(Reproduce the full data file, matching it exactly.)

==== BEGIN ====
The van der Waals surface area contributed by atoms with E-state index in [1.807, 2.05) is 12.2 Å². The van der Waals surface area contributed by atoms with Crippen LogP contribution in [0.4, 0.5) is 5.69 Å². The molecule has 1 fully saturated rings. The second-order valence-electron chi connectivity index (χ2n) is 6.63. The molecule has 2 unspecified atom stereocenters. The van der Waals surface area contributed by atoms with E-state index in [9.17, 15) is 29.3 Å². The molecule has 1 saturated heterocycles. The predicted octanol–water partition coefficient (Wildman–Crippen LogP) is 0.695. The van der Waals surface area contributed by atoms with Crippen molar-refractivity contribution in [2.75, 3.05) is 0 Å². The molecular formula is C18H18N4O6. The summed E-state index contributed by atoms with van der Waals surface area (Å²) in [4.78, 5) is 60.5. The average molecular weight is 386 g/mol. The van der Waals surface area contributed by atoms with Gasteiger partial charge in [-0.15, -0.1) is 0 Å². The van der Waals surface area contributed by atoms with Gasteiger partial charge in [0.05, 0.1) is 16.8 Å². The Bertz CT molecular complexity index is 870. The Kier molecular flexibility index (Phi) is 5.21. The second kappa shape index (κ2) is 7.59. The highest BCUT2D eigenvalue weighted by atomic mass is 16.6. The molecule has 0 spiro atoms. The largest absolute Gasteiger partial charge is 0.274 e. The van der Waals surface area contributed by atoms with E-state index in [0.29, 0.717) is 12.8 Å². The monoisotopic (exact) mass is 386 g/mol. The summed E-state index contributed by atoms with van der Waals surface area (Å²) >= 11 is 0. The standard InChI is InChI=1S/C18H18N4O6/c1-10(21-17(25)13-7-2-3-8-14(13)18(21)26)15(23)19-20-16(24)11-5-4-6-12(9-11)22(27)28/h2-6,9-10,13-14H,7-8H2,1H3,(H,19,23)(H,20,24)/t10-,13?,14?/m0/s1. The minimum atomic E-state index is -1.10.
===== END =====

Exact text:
The van der Waals surface area contributed by atoms with E-state index in [1.807, 2.05) is 12.2 Å². The van der Waals surface area contributed by atoms with Crippen LogP contribution in [0.4, 0.5) is 5.69 Å². The molecule has 1 fully saturated rings. The second-order valence-electron chi connectivity index (χ2n) is 6.63. The molecule has 2 unspecified atom stereocenters. The van der Waals surface area contributed by atoms with E-state index in [9.17, 15) is 29.3 Å². The molecule has 1 saturated heterocycles. The predicted octanol–water partition coefficient (Wildman–Crippen LogP) is 0.695. The van der Waals surface area contributed by atoms with Crippen molar-refractivity contribution in [2.75, 3.05) is 0 Å². The molecular formula is C18H18N4O6. The summed E-state index contributed by atoms with van der Waals surface area (Å²) in [4.78, 5) is 60.5. The average molecular weight is 386 g/mol. The van der Waals surface area contributed by atoms with Gasteiger partial charge in [-0.15, -0.1) is 0 Å². The van der Waals surface area contributed by atoms with Gasteiger partial charge in [0.05, 0.1) is 16.8 Å². The Bertz CT molecular complexity index is 870. The Kier molecular flexibility index (Phi) is 5.21. The second kappa shape index (κ2) is 7.59. The highest BCUT2D eigenvalue weighted by atomic mass is 16.6. The molecule has 0 spiro atoms. The largest absolute Gasteiger partial charge is 0.274 e. The van der Waals surface area contributed by atoms with E-state index in [0.29, 0.717) is 12.8 Å². The monoisotopic (exact) mass is 386 g/mol. The summed E-state index contributed by atoms with van der Waals surface area (Å²) >= 11 is 0. The standard InChI is InChI=1S/C18H18N4O6/c1-10(21-17(25)13-7-2-3-8-14(13)18(21)26)15(23)19-20-16(24)11-5-4-6-12(9-11)22(27)28/h2-6,9-10,13-14H,7-8H2,1H3,(H,19,23)(H,20,24)/t10-,13?,14?/m0/s1. The minimum atomic E-state index is -1.10.